The storm that approached Western Pennsylvania on the late spring morning of May 30, 1889, was unlike any ever recorded in the region. It brought 24 straight hours of rain, as much as 10 inches in some areas, according to the U.S. Signal Corps.
By the afternoon of May 31, the South Fork Dam could no longer hold back the rising waters of Lake Conemaugh. The dam burst, sending 20 million tons of water cascading downstream in a wave that measured up to 40 feet high — straight toward the unsuspecting citizens of Johnstown 14 miles below.
To this day, the Great Flood of 1889 remains the most devastating dam failure in U.S. history. More than 2,200 people were killed — one of the largest civilian death tolls ever on U.S. soil. Tomorrow, on the 125th anniversary of this staggering tragedy, we will commemorate National Dam Safety Awareness Day.
While no dam failure has been anywhere near as catastrophic as the one that occurred outside of Johnstown that late spring day 125 years ago, the potential for another such tragedy exists.
State dam-safety programs reported 173 dam failures and 587 dam incidents from January 2005 to June 2013. (A dam incident is defined as an episode that, without intervention, would likely have resulted in a dam failure.) In its 2013 Report Card for America’s Infrastructure, the American Society of Civil Engineers assigned U.S. dams an abysmal “D” grade.
There are dams in every state and more than 87,000 across the country. Almost every American enjoys the benefits of dams, which provide drinking water, hydroelectric power, flood control, irrigation and recreational opportunities. But we tend to ignore the risks associated with potential incidents and failures, which is evident in how little we spend and how we carry out policy on dam safety.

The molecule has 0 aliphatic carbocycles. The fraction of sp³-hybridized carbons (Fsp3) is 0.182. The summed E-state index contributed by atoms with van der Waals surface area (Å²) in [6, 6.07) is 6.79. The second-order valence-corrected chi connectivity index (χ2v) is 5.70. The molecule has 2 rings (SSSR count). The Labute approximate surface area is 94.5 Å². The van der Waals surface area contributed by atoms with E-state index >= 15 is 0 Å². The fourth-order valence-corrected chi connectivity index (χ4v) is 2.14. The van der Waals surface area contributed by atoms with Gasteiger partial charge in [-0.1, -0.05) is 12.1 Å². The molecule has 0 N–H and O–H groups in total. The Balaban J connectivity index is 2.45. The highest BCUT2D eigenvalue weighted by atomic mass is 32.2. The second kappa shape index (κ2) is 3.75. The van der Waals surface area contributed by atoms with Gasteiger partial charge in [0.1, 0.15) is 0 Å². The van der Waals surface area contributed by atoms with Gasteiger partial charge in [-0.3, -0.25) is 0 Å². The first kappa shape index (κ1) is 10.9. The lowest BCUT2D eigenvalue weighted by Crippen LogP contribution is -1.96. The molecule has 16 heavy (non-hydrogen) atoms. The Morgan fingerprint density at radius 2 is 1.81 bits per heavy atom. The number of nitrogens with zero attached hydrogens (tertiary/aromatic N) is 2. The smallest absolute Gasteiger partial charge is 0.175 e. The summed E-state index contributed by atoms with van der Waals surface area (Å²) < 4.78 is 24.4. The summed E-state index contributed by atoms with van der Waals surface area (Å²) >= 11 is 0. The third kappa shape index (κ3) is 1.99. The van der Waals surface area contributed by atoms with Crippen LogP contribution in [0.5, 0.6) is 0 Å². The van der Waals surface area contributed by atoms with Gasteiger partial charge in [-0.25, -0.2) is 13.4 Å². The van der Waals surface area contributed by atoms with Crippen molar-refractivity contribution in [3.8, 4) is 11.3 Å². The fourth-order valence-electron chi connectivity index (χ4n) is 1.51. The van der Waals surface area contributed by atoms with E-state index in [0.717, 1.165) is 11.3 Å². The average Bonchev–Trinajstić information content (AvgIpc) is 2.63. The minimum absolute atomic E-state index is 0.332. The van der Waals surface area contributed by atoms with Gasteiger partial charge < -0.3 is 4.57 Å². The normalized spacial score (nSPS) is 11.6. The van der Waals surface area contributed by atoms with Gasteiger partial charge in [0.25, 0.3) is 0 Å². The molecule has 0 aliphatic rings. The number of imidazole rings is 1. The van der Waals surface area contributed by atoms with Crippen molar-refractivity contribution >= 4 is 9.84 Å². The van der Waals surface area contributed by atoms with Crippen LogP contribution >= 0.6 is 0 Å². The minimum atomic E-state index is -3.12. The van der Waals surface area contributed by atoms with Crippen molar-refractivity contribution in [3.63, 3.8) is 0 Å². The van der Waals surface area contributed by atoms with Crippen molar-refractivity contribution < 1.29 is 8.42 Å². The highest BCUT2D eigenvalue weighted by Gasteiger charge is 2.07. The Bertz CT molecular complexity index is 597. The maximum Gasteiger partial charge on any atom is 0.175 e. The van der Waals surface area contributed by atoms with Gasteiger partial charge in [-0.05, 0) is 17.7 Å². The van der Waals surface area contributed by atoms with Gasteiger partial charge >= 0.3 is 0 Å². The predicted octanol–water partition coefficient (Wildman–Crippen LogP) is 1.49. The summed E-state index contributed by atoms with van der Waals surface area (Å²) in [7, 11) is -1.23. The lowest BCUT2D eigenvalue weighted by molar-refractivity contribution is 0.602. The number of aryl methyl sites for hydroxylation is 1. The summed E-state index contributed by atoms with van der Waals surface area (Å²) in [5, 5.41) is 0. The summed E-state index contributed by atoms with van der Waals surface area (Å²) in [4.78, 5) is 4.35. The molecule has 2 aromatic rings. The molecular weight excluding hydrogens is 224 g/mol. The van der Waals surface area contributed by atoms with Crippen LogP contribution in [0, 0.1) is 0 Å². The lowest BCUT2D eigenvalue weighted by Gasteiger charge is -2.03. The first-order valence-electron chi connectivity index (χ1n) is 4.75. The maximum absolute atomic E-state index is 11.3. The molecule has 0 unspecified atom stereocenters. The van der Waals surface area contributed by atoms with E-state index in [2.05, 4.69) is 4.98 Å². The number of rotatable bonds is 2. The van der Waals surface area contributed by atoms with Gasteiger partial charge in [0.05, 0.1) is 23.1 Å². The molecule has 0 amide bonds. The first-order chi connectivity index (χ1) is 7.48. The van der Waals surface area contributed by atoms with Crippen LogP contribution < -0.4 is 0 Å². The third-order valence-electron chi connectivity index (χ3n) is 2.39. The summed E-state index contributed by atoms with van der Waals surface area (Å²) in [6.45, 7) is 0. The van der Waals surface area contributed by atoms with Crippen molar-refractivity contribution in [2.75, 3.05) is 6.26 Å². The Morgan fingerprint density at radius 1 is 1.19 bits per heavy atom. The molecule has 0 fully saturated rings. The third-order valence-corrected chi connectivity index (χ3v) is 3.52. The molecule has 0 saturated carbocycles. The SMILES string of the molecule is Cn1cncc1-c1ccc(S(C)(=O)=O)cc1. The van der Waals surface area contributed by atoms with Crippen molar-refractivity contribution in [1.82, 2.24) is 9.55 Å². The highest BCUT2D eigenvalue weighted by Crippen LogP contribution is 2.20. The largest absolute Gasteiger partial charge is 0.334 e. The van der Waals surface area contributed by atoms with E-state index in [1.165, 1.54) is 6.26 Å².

State governments regulate approximately 77 percent of the dams in the United States — 3,369 in Pennsylvania alone — but many state dam-safety programs lack the resources to adequately monitor and regulate their inventories. In fact, two states have more than 1,000 dams for each full-time employee in their regulatory programs. (In Pennsylvania, there are approximately 123 dams for each full-time employee.)
Furthermore, the number of high-hazard-potential dams in the United States increased to 11,300 in 2012 from 9,281 in 1998. This classification indicates that a dam likely would cause loss of life if it were to fail. The increase in high-hazard-potential dams is largely due to continuing development and population growth downstream from dams. This number is expected to keep rising.
In Pennsylvania, of the 3,369 state-regulated dams, 776 are classified as high-hazard- potential — an increase from 737 in 1998. According to the National Inventory of Dams, there are 123 high-hazard-potential dams in the counties surrounding Pittsburgh.
To protect people who live downstream from dams, state dam-safety programs and local emergency management officials work with dam owners to prepare and update emergency action plans. These plans help save lives by putting important safety and evacuation procedures in place before an emergency occurs.
The Association of State Dam Safety Officials advocates that every high-hazard-potential dam have an emergency action plan. Unfortunately, nearly one-third of state-regulated high-hazard-potential dams do not have adequate plans in place.
There are also steps that members of the public can take to ensure their own safety. People can determine if they live in a dam-failure flood-inundation zone by contacting their state dam-safety program or local emergency management agency. The Association of State Dam Safety Officials also recommends that people who live near dams familiarize themselves with evacuation routes, make sure all family members know what to do in the event of an emergency and prepare an emergency kit.
Fortunately, good planning and improved dam-safety programs at all levels of government have dramatically reduced the loss of life resulting from dam failures in recent years. Together, we can make sure that a disaster like the South Fork Dam failure never happens again and create a future in which all dams are safe.
Tom Woosley is president of the Association of State Dam Safety Officials and is program manager of Georgia’s Safe Dams Program.